The reason for this simple. To solve any problem, we first require full recognition of the scope and existence of that problem. We need to be able to call problems by their names and be frank and open when tackling the challenges we continue to face. We must not forget that gender-based disparities affect not just the development of Canada but growth and prosperity around the world.

[Translation]

I’m sure it would come as no surprise for members of this committee when stakeholders tell us that we still have a lot of work to do to establish a more gender equal society.

I would like to share some evidence that reinforces this sentiment. Through its Global Gender Gap Index, the World Economic Forum, or WEF, has, since 2006, published annual reports to capture the full scope of gender-based disparities and efforts to address them, particularly in the areas of health, educational attainment, economic opportunity, participation and political empowerment.

According to the WEF’s 2017 report released last November, Canada is ranked sixteenth out of 144 participating countries, nestled in between the United Kingdom and Bolivia, and is ranked highest in North America.

[English]

The elimination of gender gaps has strong and lasting economic benefits. It is a key point that I put to you for discussion subsequently.

More and more, international organizations and governments around the world are raising awareness of this untapped potential. As a 2013 International Monetary Fund report on women’s participation in the global labour market put it, “The challenges of growth, job creation and inclusion are closely intertwined.”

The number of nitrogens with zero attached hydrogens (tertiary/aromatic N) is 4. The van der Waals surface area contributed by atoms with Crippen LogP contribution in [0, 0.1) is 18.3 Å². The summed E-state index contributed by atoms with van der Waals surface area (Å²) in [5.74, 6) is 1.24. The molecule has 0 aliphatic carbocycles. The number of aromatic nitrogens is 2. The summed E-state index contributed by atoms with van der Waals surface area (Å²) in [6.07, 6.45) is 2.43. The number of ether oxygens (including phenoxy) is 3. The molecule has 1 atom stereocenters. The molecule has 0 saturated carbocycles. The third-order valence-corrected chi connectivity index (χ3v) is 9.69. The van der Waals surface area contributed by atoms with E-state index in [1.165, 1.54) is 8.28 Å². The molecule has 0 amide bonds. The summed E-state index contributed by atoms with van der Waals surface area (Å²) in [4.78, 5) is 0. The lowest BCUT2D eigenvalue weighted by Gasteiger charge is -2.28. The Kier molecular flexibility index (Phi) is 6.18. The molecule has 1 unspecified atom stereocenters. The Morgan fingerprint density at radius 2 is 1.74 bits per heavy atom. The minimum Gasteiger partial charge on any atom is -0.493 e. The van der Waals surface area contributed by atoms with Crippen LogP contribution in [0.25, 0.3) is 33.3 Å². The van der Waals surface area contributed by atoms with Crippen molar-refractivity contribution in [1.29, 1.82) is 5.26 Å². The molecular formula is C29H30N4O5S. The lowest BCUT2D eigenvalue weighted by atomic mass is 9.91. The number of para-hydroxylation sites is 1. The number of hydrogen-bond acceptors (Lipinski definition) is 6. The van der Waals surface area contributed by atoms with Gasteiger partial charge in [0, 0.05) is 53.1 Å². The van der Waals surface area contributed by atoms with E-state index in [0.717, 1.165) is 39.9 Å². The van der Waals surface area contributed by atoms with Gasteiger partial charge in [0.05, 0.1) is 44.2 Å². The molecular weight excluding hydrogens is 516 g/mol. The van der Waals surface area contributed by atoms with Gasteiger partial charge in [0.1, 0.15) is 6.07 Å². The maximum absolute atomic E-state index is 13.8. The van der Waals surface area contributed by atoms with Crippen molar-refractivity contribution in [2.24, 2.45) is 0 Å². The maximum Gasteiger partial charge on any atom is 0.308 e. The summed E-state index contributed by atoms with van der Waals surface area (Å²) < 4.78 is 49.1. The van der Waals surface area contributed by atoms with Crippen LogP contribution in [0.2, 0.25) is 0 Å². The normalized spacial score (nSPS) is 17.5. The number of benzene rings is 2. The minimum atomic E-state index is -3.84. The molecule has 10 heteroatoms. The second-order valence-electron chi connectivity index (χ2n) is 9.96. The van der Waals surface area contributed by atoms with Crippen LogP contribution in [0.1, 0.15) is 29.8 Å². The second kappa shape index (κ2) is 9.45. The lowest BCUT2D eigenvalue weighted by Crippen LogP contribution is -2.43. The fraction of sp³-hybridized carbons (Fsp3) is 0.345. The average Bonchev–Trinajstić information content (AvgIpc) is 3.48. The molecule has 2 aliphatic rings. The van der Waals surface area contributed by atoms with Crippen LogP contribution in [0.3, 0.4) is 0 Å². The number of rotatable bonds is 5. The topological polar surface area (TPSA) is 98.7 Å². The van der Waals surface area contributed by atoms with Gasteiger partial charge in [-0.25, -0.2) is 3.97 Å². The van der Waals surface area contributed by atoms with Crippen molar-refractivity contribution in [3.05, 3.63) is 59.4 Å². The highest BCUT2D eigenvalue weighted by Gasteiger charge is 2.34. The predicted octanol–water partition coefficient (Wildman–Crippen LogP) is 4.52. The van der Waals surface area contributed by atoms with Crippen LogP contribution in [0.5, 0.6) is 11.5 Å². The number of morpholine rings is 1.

[Translation]

Madam Deputy Chair and committee members, as Canadians, we must also recognize that the wage gap between men and women puts our economy and the global economy at a disadvantage.

Around the world, there is more recognition of the critical economic challenge posed by gender inequality.

According to a 2005 Royal Bank report, the wage gap has caused up to $126 billion in lost income potential for Canadian women each year. A report released last October by the investment firm USB Management said that global economic output would increase by £10 trillion if the gender gap between working women and men were closed.

Similarly, a report released in September 2015 by the McKinsey Global Institute said that advancing women’s equality would add £12 trillion to the global GDP by 2025.

[English]

Canadians of minority gender identity and expression are often faced with these challenges in an even more profound manner. The acknowledgment of these outcomes goes far beyond partisan affiliation. All of us bear some responsibility in a society that categorically and systematically treats and values gender differently.

In short, if we truly seek to address these challenges, I think a pivotal first step is to recognize them frankly and understand them fully.

During second reading in the Senate it was inspiring to see senators, in a very direct and frank manner, confronting persisting challenges. In my view, it is vital the House of Commons and the Senate work together to address gender inequalities and lead our communities to initiate positive change.

Second, the federal government cannot solve these problems by itself. Gender equality requires awareness and engagement on the part of all Canadians, and that’s really where this bill is seeking to take the conversation. This is a cause to which everyone must begin to contribute in some meaningful way every day. The mere passage of legislation without public recognition of or engagement with the challenges we face will not be sufficient.